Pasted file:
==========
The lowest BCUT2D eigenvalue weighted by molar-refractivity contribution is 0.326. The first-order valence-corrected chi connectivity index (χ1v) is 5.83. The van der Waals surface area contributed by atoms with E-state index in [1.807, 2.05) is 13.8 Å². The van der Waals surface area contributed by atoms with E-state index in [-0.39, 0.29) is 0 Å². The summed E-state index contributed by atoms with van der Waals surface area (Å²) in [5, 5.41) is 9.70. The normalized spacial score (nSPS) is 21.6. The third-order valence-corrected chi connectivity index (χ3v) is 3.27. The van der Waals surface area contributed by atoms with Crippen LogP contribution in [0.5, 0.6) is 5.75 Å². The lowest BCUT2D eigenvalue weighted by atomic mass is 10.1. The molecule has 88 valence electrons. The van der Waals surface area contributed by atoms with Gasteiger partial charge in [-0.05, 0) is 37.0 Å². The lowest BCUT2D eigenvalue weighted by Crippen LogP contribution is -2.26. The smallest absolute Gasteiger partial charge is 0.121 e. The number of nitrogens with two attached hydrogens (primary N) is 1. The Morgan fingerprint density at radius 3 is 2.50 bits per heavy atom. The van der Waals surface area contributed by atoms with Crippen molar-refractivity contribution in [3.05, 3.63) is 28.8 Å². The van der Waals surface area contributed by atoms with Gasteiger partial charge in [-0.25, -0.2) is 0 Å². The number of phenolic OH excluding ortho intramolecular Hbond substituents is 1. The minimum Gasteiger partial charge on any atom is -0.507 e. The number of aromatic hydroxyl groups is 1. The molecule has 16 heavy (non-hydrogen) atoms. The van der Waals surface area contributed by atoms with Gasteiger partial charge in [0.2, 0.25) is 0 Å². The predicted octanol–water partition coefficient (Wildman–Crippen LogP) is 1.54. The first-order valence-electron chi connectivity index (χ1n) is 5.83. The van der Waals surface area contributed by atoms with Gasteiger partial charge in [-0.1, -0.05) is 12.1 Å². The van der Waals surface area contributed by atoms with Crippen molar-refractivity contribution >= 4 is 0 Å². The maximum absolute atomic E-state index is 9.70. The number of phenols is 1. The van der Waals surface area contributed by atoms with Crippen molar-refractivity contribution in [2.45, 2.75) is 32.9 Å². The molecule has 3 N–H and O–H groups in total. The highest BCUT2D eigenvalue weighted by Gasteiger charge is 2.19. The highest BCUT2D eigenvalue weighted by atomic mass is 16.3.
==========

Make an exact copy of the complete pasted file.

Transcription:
The lowest BCUT2D eigenvalue weighted by molar-refractivity contribution is 0.326. The first-order valence-corrected chi connectivity index (χ1v) is 5.83. The van der Waals surface area contributed by atoms with E-state index in [1.807, 2.05) is 13.8 Å². The van der Waals surface area contributed by atoms with E-state index in [-0.39, 0.29) is 0 Å². The summed E-state index contributed by atoms with van der Waals surface area (Å²) in [5, 5.41) is 9.70. The normalized spacial score (nSPS) is 21.6. The third-order valence-corrected chi connectivity index (χ3v) is 3.27. The van der Waals surface area contributed by atoms with Crippen LogP contribution in [0.5, 0.6) is 5.75 Å². The lowest BCUT2D eigenvalue weighted by atomic mass is 10.1. The molecule has 88 valence electrons. The van der Waals surface area contributed by atoms with Gasteiger partial charge in [-0.05, 0) is 37.0 Å². The lowest BCUT2D eigenvalue weighted by Crippen LogP contribution is -2.26. The smallest absolute Gasteiger partial charge is 0.121 e. The number of nitrogens with two attached hydrogens (primary N) is 1. The Morgan fingerprint density at radius 3 is 2.50 bits per heavy atom. The van der Waals surface area contributed by atoms with Crippen molar-refractivity contribution in [3.05, 3.63) is 28.8 Å². The van der Waals surface area contributed by atoms with Gasteiger partial charge in [-0.25, -0.2) is 0 Å². The number of phenolic OH excluding ortho intramolecular Hbond substituents is 1. The minimum Gasteiger partial charge on any atom is -0.507 e. The number of aromatic hydroxyl groups is 1. The molecule has 16 heavy (non-hydrogen) atoms. The van der Waals surface area contributed by atoms with Gasteiger partial charge in [0.2, 0.25) is 0 Å². The predicted octanol–water partition coefficient (Wildman–Crippen LogP) is 1.54. The first-order valence-electron chi connectivity index (χ1n) is 5.83. The van der Waals surface area contributed by atoms with Gasteiger partial charge in [-0.1, -0.05) is 12.1 Å². The van der Waals surface area contributed by atoms with Crippen molar-refractivity contribution >= 4 is 0 Å². The maximum absolute atomic E-state index is 9.70. The number of phenols is 1. The van der Waals surface area contributed by atoms with Crippen molar-refractivity contribution in [2.45, 2.75) is 32.9 Å². The molecule has 3 N–H and O–H groups in total. The highest BCUT2D eigenvalue weighted by Gasteiger charge is 2.19. The highest BCUT2D eigenvalue weighted by atomic mass is 16.3.